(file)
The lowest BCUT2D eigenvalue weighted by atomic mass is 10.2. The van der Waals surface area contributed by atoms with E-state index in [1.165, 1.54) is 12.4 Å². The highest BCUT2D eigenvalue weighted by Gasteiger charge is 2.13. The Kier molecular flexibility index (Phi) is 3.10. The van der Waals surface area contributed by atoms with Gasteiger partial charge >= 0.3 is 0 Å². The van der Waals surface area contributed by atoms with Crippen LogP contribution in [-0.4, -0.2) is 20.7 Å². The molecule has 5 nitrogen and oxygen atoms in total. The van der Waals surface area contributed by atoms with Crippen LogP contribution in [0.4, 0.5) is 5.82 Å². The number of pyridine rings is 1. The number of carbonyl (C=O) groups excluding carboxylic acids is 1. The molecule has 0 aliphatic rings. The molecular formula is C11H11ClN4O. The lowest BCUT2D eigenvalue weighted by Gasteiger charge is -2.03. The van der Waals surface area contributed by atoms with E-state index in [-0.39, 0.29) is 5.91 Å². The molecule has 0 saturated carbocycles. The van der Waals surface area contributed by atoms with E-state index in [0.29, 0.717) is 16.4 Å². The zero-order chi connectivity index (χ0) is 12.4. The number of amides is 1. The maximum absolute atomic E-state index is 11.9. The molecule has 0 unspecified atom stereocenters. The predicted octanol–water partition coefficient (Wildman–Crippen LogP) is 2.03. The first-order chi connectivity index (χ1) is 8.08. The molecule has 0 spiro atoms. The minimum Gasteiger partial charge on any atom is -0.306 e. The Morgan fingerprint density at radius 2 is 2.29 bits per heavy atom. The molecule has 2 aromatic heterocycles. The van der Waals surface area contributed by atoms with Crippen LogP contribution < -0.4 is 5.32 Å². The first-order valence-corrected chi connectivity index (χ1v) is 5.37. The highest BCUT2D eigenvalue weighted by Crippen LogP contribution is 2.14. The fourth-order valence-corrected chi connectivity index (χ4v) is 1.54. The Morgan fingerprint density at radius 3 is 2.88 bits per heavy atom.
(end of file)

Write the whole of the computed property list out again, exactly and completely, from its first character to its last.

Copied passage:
The lowest BCUT2D eigenvalue weighted by atomic mass is 10.2. The van der Waals surface area contributed by atoms with E-state index in [1.165, 1.54) is 12.4 Å². The highest BCUT2D eigenvalue weighted by Gasteiger charge is 2.13. The Kier molecular flexibility index (Phi) is 3.10. The van der Waals surface area contributed by atoms with Gasteiger partial charge >= 0.3 is 0 Å². The van der Waals surface area contributed by atoms with Crippen LogP contribution in [-0.4, -0.2) is 20.7 Å². The molecule has 5 nitrogen and oxygen atoms in total. The van der Waals surface area contributed by atoms with Crippen LogP contribution in [0.4, 0.5) is 5.82 Å². The number of pyridine rings is 1. The number of carbonyl (C=O) groups excluding carboxylic acids is 1. The molecule has 0 aliphatic rings. The molecular formula is C11H11ClN4O. The lowest BCUT2D eigenvalue weighted by Gasteiger charge is -2.03. The van der Waals surface area contributed by atoms with E-state index in [-0.39, 0.29) is 5.91 Å². The molecule has 0 saturated carbocycles. The van der Waals surface area contributed by atoms with E-state index in [0.29, 0.717) is 16.4 Å². The zero-order chi connectivity index (χ0) is 12.4. The number of amides is 1. The maximum absolute atomic E-state index is 11.9. The molecule has 0 unspecified atom stereocenters. The predicted octanol–water partition coefficient (Wildman–Crippen LogP) is 2.03. The first-order chi connectivity index (χ1) is 8.08. The molecule has 0 spiro atoms. The minimum Gasteiger partial charge on any atom is -0.306 e. The Morgan fingerprint density at radius 2 is 2.29 bits per heavy atom. The molecule has 2 aromatic heterocycles. The van der Waals surface area contributed by atoms with Crippen LogP contribution < -0.4 is 5.32 Å². The first-order valence-corrected chi connectivity index (χ1v) is 5.37. The highest BCUT2D eigenvalue weighted by Crippen LogP contribution is 2.14. The fourth-order valence-corrected chi connectivity index (χ4v) is 1.54. The Morgan fingerprint density at radius 3 is 2.88 bits per heavy atom.